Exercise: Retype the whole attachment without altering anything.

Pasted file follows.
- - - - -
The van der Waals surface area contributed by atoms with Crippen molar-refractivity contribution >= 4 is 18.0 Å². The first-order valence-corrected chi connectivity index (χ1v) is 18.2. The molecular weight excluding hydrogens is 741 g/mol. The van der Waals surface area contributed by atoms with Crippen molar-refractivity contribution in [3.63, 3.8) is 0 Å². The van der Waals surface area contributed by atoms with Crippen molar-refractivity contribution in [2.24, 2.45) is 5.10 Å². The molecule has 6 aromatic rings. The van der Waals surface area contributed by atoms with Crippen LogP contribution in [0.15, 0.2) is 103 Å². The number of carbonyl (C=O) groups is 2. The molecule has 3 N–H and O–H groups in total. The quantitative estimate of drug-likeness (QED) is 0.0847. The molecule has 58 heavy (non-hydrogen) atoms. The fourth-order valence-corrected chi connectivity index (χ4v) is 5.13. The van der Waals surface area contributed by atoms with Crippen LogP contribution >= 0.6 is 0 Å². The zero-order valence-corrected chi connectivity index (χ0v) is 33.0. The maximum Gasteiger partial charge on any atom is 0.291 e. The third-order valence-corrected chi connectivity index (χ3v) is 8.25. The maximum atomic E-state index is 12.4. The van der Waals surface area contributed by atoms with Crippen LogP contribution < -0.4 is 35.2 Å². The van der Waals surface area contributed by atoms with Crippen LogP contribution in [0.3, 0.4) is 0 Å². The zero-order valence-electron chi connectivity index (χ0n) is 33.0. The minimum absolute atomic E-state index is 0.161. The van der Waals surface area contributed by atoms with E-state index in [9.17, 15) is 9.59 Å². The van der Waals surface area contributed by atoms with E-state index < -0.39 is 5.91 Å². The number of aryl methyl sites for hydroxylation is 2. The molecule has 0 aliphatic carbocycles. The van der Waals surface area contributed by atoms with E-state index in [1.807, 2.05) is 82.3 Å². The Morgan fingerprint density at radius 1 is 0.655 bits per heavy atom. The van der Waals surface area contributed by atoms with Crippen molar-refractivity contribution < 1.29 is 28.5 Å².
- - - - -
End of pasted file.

The van der Waals surface area contributed by atoms with Crippen molar-refractivity contribution >= 4 is 18.0 Å². The first-order valence-corrected chi connectivity index (χ1v) is 18.2. The molecular weight excluding hydrogens is 741 g/mol. The van der Waals surface area contributed by atoms with Crippen molar-refractivity contribution in [3.63, 3.8) is 0 Å². The van der Waals surface area contributed by atoms with Crippen molar-refractivity contribution in [2.24, 2.45) is 5.10 Å². The molecule has 6 aromatic rings. The van der Waals surface area contributed by atoms with Crippen LogP contribution in [0.15, 0.2) is 103 Å². The number of carbonyl (C=O) groups is 2. The molecule has 3 N–H and O–H groups in total. The quantitative estimate of drug-likeness (QED) is 0.0847. The molecule has 58 heavy (non-hydrogen) atoms. The fourth-order valence-corrected chi connectivity index (χ4v) is 5.13. The van der Waals surface area contributed by atoms with Crippen LogP contribution >= 0.6 is 0 Å². The zero-order valence-corrected chi connectivity index (χ0v) is 33.0. The maximum Gasteiger partial charge on any atom is 0.291 e. The third-order valence-corrected chi connectivity index (χ3v) is 8.25. The maximum atomic E-state index is 12.4. The van der Waals surface area contributed by atoms with Crippen LogP contribution < -0.4 is 35.2 Å². The van der Waals surface area contributed by atoms with Crippen LogP contribution in [0.3, 0.4) is 0 Å². The zero-order valence-electron chi connectivity index (χ0n) is 33.0. The minimum absolute atomic E-state index is 0.161. The van der Waals surface area contributed by atoms with E-state index in [9.17, 15) is 9.59 Å². The van der Waals surface area contributed by atoms with E-state index < -0.39 is 5.91 Å². The number of aryl methyl sites for hydroxylation is 2. The molecule has 0 aliphatic carbocycles. The van der Waals surface area contributed by atoms with E-state index in [1.807, 2.05) is 82.3 Å². The Morgan fingerprint density at radius 1 is 0.655 bits per heavy atom. The van der Waals surface area contributed by atoms with Crippen molar-refractivity contribution < 1.29 is 28.5 Å².